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GI Bill

Post 9/11 GI Bill Overview

On 30 June 2008, the President signed the Post-9/11 Veterans Educational Assistance Act of 2008, which becomes effective 1 August 2009. It is referred to by the Department of Veterans Affairs (VA) and Department of Defense (DOD) as the Post 9/11 GI Bill. The Post 9/11 GI Bill is a new education benefit program for individuals who served on active duty on or after 11 September 2001. Eligible individuals are entitled to 36 months of benefits based on a sliding scale that is linked to the length of qualifying active duty service on or after 11 September 2001. All Soldiers are eligible for benefits contingent upon qualifying active duty service.

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July 3, 2013
Source: www.army.mil

WIESBADEN, Germany - Soldiers who transfer their Post 9/11 G.I. Bill benefits to a family member after Aug. 1 will incur four more years of service.

Servicemembers wanting to transfer their Post-9/11 G.I. Bill benefits to dependent children must do so before they retire and their children will need to be full-time college students enrolled in the Defense Enrollment Eligibility Reporting System by age 21.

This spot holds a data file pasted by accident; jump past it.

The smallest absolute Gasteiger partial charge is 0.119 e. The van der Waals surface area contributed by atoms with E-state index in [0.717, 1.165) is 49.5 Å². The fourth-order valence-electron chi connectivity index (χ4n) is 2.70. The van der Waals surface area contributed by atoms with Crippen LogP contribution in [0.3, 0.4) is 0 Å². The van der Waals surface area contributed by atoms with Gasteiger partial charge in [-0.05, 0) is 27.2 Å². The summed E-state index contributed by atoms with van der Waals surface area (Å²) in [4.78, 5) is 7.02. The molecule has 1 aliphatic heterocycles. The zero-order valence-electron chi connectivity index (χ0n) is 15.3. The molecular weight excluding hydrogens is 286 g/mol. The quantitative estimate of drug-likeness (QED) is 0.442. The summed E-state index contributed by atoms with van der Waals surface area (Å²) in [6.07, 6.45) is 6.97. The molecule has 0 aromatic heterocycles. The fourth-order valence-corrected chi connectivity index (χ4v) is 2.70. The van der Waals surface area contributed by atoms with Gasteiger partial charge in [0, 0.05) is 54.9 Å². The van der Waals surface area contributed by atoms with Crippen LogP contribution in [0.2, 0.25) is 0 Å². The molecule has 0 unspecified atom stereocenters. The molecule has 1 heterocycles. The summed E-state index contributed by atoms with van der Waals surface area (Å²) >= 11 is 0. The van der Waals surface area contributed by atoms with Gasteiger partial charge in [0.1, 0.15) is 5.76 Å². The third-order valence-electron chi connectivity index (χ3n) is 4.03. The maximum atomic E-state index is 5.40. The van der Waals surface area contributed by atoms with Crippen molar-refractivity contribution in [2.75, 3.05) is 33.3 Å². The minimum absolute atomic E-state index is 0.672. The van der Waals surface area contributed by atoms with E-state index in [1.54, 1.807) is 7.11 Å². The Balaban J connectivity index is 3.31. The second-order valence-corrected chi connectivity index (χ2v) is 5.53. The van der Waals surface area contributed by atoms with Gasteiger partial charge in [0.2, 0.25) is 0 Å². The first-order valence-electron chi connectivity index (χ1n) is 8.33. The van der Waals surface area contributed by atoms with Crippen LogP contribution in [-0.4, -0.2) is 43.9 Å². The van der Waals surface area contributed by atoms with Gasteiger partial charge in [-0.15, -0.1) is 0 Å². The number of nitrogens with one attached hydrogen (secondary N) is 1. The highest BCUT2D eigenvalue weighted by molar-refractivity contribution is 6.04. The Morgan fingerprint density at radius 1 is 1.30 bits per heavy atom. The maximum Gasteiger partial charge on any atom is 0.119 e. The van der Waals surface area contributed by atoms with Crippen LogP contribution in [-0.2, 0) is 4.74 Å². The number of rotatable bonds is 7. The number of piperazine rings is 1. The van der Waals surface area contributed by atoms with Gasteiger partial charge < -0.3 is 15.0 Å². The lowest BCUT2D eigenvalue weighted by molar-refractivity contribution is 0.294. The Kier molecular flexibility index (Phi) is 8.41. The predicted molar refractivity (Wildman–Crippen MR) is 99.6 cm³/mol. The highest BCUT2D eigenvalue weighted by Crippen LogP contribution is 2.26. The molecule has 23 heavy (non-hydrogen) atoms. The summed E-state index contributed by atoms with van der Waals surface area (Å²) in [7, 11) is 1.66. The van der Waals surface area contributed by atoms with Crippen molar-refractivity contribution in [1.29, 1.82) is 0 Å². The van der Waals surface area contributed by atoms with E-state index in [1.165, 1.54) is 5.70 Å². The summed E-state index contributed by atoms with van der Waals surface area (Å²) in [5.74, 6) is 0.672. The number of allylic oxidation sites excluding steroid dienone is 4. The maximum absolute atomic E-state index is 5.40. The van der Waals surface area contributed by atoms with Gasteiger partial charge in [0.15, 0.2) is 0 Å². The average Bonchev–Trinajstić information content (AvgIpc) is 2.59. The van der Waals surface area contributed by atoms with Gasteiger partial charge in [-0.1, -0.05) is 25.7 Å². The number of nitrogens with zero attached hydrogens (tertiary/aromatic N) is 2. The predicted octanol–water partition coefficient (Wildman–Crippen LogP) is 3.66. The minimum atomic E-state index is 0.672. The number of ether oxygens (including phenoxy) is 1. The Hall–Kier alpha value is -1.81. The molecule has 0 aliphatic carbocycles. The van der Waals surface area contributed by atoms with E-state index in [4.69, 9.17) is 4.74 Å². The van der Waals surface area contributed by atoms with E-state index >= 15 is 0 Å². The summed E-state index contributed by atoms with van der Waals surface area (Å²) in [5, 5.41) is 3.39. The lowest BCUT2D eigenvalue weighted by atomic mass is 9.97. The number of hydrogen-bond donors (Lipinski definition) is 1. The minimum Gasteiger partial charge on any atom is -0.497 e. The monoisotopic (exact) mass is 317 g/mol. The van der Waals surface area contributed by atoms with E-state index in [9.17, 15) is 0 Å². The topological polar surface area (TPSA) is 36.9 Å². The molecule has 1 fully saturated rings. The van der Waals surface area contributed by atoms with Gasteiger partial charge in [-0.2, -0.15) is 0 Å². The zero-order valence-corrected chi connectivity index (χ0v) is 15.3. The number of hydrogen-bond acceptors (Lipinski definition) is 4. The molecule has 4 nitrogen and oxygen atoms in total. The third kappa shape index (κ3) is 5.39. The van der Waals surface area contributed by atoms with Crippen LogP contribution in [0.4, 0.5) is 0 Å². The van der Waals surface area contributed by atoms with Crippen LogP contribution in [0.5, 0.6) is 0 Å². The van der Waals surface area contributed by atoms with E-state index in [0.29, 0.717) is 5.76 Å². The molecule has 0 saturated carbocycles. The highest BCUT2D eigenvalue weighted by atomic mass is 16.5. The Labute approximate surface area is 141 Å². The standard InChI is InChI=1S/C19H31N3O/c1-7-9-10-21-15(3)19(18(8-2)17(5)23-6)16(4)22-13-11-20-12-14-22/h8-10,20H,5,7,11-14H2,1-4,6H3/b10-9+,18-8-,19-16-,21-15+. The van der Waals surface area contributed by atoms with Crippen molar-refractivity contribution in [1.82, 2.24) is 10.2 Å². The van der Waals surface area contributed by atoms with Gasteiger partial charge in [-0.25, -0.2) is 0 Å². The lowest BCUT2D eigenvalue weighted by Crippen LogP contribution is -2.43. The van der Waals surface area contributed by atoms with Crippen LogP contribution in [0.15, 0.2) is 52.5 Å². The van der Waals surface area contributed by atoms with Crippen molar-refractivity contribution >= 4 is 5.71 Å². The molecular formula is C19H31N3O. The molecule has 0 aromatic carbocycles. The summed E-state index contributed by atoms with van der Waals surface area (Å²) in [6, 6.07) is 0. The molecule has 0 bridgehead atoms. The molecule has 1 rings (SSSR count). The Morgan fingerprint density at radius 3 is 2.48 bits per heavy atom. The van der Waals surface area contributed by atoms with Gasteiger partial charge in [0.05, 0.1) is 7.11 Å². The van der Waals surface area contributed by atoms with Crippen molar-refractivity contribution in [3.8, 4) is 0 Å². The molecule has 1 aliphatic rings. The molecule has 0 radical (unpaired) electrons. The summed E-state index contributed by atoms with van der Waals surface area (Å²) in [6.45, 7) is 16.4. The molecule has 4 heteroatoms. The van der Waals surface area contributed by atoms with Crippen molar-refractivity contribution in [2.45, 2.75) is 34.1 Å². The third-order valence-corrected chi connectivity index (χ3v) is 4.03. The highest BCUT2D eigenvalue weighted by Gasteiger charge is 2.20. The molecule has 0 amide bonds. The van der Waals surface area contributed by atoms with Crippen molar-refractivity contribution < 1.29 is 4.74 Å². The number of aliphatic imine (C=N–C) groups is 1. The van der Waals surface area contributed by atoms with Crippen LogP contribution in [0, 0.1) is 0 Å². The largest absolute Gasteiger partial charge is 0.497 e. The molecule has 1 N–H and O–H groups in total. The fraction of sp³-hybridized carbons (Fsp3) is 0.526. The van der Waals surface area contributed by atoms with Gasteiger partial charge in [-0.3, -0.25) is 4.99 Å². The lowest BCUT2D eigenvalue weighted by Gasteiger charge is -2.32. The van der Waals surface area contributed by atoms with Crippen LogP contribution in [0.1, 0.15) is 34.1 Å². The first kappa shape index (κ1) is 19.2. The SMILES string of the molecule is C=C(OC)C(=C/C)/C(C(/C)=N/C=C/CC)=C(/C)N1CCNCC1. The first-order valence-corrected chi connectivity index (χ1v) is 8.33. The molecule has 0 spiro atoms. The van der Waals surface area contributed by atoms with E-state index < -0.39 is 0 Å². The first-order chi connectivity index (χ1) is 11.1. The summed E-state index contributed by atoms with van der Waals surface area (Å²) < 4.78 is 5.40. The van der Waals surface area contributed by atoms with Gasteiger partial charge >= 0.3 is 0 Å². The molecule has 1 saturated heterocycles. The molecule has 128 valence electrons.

The new GI Bill, which took effect on Aug. 1, 2009, provides a big boost to military families who are saving for their kids’ college education: Longtime service members can now transfer their GI Bill benefits to their spouse and children.

Free educational and vocational counseling services are available to servicemembers and veterans. Reservists may qualify for 100 percent tuition reimbursement with the Post-9/11 GI Bill. With the Yellow Ribbon program, you may be able to attend a private university at no cost to you. The Post-9/11 GI Bill includes an annual book stipend of up to $1,000.

Today, unprecedented numbers of retired and active duty military personnel are wondering what the next step in their lives might be.